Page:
At BWJS, the social development of our pupils is shown by their:

  • use of a range of social skills in different contexts, for example working and socialising with other pupils, including those from different religious, ethnic and socio-economic backgrounds
  • willingness to participate in a variety of communities and social settings, including by volunteering, cooperating well with others and being able to resolve conflicts effectively
  • acceptance and engagement with the fundamental British values of democracy, the rule of law, individual liberty and mutual respect and tolerance of those with different faiths and beliefs; they develop and demonstrate skills and attitudes that will allow them to participate fully in and contribute positively to life in modern Britain.

At BWJS, the cultural development of our pupils is shown by their:

  • understanding and appreciation of the wide range of cultural influences that have shaped their own heritage and those of other
  • understanding and appreciation of the range of different cultures within school and further afield as an essential element of their preparation for life in modern Britain
  • knowledge of Britain’s democratic parliamentary system and its central role in shaping our history and values, and in continuing to develop Britain
  • willingness to participate in and respond positively to artistic, musical, sporting and cultural opportunities
  • interest in exploring, improving understanding of and showing respect for different faiths and cultural diversity and the extent to which they understand, accept, respect and celebrate diversity, as shown by their tolerance and attitudes towards different religious, ethnic and socio-economic groups in the local, national and global communities. 

 

Our school values tie in very closely to the definitions above. This reinforces and promotes SMSC throughout our school.

We therefore aim to provide an education that provides pupils with opportunities to explore and develop:

  • their own values and beliefs
  • spiritual awareness
  • high standards of personal behaviour
  • a positive caring attitude towards other people
  • an understanding of their social and cultural traditions
  • an appreciation of the diversity and richness of other cultures.

Safeguarding within the BWJS Curriculum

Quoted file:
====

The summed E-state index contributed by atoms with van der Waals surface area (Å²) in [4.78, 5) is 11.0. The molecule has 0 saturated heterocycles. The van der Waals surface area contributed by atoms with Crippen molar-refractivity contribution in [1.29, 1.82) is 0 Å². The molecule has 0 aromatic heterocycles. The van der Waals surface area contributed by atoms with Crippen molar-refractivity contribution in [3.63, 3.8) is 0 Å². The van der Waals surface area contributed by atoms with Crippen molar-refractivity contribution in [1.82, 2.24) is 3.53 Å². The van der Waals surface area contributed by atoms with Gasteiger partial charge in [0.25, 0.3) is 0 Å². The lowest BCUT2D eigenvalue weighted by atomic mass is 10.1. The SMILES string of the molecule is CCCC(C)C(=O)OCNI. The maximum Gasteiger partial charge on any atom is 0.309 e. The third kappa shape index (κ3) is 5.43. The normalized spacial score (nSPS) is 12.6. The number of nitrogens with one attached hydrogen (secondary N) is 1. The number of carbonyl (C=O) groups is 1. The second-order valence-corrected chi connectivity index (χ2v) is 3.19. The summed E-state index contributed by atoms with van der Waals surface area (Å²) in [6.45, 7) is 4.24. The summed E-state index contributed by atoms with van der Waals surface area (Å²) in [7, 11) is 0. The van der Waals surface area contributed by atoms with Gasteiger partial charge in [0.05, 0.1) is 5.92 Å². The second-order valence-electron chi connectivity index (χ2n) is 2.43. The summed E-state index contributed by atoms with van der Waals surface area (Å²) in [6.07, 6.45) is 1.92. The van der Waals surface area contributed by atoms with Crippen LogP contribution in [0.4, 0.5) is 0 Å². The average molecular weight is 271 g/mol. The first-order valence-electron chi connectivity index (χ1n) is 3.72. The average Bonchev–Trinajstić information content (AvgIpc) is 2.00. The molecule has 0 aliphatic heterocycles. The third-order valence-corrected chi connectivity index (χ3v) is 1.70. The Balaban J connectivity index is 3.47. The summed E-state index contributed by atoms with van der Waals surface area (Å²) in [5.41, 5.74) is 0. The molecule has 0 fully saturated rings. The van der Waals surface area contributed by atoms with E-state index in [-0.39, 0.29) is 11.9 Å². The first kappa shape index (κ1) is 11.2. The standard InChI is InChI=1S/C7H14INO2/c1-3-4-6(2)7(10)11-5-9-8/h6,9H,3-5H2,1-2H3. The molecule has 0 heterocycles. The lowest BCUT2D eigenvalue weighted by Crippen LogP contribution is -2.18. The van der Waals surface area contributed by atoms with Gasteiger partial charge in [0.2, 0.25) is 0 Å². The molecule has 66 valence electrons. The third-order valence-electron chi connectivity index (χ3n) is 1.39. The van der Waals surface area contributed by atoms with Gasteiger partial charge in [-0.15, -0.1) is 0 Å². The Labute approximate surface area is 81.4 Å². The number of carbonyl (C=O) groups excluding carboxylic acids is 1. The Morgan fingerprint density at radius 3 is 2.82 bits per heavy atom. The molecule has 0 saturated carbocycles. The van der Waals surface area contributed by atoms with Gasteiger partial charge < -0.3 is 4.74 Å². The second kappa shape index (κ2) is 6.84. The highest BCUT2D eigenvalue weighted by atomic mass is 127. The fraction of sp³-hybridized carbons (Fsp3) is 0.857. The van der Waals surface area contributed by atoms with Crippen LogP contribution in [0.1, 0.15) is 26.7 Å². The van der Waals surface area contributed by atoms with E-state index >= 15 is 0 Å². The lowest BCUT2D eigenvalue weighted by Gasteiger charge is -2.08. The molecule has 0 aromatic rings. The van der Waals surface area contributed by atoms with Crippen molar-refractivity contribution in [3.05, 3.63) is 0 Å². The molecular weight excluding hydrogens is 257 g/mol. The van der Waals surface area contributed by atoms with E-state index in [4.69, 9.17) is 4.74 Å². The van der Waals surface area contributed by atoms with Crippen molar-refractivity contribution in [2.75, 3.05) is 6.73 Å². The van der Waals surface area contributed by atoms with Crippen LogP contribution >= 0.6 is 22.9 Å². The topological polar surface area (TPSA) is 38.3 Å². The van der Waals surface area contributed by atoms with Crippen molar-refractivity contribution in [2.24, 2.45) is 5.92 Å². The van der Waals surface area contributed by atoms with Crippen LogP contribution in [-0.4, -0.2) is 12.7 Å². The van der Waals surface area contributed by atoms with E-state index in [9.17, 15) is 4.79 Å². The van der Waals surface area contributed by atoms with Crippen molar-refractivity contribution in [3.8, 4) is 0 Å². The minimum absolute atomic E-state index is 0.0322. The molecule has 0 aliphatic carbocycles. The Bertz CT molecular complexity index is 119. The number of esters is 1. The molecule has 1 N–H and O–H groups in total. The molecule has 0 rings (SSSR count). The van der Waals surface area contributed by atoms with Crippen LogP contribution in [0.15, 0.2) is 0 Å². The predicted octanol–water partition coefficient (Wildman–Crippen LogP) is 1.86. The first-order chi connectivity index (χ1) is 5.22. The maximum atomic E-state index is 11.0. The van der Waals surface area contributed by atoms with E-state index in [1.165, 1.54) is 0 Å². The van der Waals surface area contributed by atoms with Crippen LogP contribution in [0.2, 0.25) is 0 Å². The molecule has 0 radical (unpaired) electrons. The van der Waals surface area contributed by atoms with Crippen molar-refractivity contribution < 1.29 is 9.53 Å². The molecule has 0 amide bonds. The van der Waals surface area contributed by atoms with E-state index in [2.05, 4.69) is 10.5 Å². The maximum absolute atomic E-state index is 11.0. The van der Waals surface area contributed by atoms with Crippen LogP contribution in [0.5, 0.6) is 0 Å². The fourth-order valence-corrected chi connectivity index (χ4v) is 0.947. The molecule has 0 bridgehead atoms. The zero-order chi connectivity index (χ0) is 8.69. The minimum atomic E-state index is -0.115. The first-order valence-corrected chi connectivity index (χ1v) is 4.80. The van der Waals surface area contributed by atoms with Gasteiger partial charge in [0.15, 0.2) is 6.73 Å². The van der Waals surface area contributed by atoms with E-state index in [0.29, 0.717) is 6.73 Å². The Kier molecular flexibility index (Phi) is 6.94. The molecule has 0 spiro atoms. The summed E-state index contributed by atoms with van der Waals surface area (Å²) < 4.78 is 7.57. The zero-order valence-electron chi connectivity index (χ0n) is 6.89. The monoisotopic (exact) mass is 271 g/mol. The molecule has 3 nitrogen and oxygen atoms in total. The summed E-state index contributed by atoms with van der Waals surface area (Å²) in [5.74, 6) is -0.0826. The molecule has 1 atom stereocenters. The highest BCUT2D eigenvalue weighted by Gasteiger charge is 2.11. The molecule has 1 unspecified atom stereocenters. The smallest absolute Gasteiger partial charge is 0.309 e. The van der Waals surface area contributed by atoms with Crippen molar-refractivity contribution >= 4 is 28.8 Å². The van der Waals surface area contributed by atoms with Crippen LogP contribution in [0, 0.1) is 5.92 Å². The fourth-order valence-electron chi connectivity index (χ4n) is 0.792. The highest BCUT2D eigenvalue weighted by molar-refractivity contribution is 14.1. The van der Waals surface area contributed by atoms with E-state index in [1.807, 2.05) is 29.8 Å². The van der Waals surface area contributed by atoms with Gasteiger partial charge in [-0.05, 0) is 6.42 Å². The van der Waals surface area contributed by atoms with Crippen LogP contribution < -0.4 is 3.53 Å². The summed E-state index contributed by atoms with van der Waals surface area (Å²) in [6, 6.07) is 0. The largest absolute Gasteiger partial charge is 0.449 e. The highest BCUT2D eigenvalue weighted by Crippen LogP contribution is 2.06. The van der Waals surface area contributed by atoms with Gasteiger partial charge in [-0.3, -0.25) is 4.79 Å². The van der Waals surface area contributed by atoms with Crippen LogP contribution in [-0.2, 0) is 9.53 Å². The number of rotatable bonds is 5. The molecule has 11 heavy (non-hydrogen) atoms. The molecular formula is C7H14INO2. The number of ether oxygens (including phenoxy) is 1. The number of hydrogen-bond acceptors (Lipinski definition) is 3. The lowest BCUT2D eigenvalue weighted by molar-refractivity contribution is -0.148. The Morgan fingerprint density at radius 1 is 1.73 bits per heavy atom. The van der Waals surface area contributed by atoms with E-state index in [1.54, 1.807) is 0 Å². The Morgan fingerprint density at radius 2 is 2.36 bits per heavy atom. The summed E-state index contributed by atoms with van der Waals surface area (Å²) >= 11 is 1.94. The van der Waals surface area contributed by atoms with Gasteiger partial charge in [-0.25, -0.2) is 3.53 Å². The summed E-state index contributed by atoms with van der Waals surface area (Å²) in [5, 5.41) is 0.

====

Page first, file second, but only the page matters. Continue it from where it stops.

Great importance is placed on identifying opportunities in the taught curriculum for children to learn about safeguarding. Our broad curriculum gives pupils opportunities to experience life in all its diversity, to acquire knowledge, understanding and skills that significantly impact on personal development, behaviour and welfare and equips every child with the knowledge and skills required for personal safeguarding. Our PSHE curriculum covers a wide range of areas linked to Safeguarding. We are sensitive in our teaching and recognise that some more sensitive subjects need to be taught at an age appropriate level, or at a small group or 1:1 level where a more urgent need arises.

We plan to constantly challenge children to think deeply about safeguarding matters and their own personal physical and mental wellbeing. We value pupils’ questions and give them space for their own thoughts, ideas and concerns. We give them opportunities across the curriculum to explore values, personal rights, responsibilities and equal opportunities that develop moral concepts that impact positively on safeguarding, promote British values and prevent radicalisation and extremism.

There are many opportunities throughout our learning in school to explore safeguarding issues.

 

Examples of safeguarding opportunities which are planned into our curriculum

  • Internet safety – Gooseberry Planet (an online educational platform) is used throughout the school to teach children about how to use the internet safely, there is a particular focus on how to report concerns. At the start of every lesson where the internet is used staff say to children “if you see anything you do not feel comfortable with you must tell an adult”
  • Bullying – there are specific topics in Yr 3 & 5 and in addition every year the school participates in Anti-bullying week which includes a range of activities including who to talk to and how to report it
  • Drugs, alcohol and tobacco – covered in Yr 5 & 6
  • First aid and how to call emergency services – this is a recurring theme throughout all year groups, mental health is also included in this topic and children are told about calling the 111 mental health service
  • Water and Fire safety – as all children swim at school water safety is covered regularly and in Yr6 they learn water survival skills and lifesaving skills, the fire brigade visit the school to discuss fire safety
  • Road safety – discussed as appropriate on school trips and outings, and Bikeability work with children in Yr 6.
  • Relationships and sex education – there are statutory and non-statutory elements to learning about relationships and sex education, topics covered include different types of relationships, different types of touch, respectful relationships, when it is appropriate to share private/personal information in a relationship, and how and where to get support if an online relationship goes wrong

 

External visitors are invited into school to discuss issues concerning safeguarding, this includes:

  • Emergency services – Fire & Rescue Service and PCSO
  • School nurse
  • NSPCC – talk with each year group and topics are differentiated for lower and upper school
  • Bikeability
  • RNLI